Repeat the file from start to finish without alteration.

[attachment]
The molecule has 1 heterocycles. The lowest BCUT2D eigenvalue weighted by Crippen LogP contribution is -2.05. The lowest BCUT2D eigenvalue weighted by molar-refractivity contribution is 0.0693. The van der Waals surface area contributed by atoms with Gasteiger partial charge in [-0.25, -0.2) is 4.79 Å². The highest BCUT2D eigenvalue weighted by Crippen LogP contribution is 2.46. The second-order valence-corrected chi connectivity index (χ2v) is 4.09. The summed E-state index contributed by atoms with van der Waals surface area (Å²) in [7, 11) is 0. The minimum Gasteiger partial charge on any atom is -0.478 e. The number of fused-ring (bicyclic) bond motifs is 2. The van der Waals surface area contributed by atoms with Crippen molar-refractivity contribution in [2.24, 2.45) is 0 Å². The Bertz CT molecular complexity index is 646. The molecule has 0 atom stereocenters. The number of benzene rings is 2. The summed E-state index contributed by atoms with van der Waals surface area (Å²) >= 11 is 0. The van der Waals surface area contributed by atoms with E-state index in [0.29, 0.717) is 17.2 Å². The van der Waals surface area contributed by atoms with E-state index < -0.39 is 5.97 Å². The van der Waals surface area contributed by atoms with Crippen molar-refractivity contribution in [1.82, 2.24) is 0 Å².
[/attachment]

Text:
The molecule has 1 heterocycles. The lowest BCUT2D eigenvalue weighted by Crippen LogP contribution is -2.05. The lowest BCUT2D eigenvalue weighted by molar-refractivity contribution is 0.0693. The van der Waals surface area contributed by atoms with Gasteiger partial charge in [-0.25, -0.2) is 4.79 Å². The highest BCUT2D eigenvalue weighted by Crippen LogP contribution is 2.46. The second-order valence-corrected chi connectivity index (χ2v) is 4.09. The summed E-state index contributed by atoms with van der Waals surface area (Å²) in [7, 11) is 0. The minimum Gasteiger partial charge on any atom is -0.478 e. The number of fused-ring (bicyclic) bond motifs is 2. The van der Waals surface area contributed by atoms with Crippen molar-refractivity contribution in [2.24, 2.45) is 0 Å². The Bertz CT molecular complexity index is 646. The molecule has 0 atom stereocenters. The number of benzene rings is 2. The summed E-state index contributed by atoms with van der Waals surface area (Å²) >= 11 is 0. The van der Waals surface area contributed by atoms with E-state index in [0.29, 0.717) is 17.2 Å². The van der Waals surface area contributed by atoms with E-state index < -0.39 is 5.97 Å². The van der Waals surface area contributed by atoms with Crippen molar-refractivity contribution in [1.82, 2.24) is 0 Å².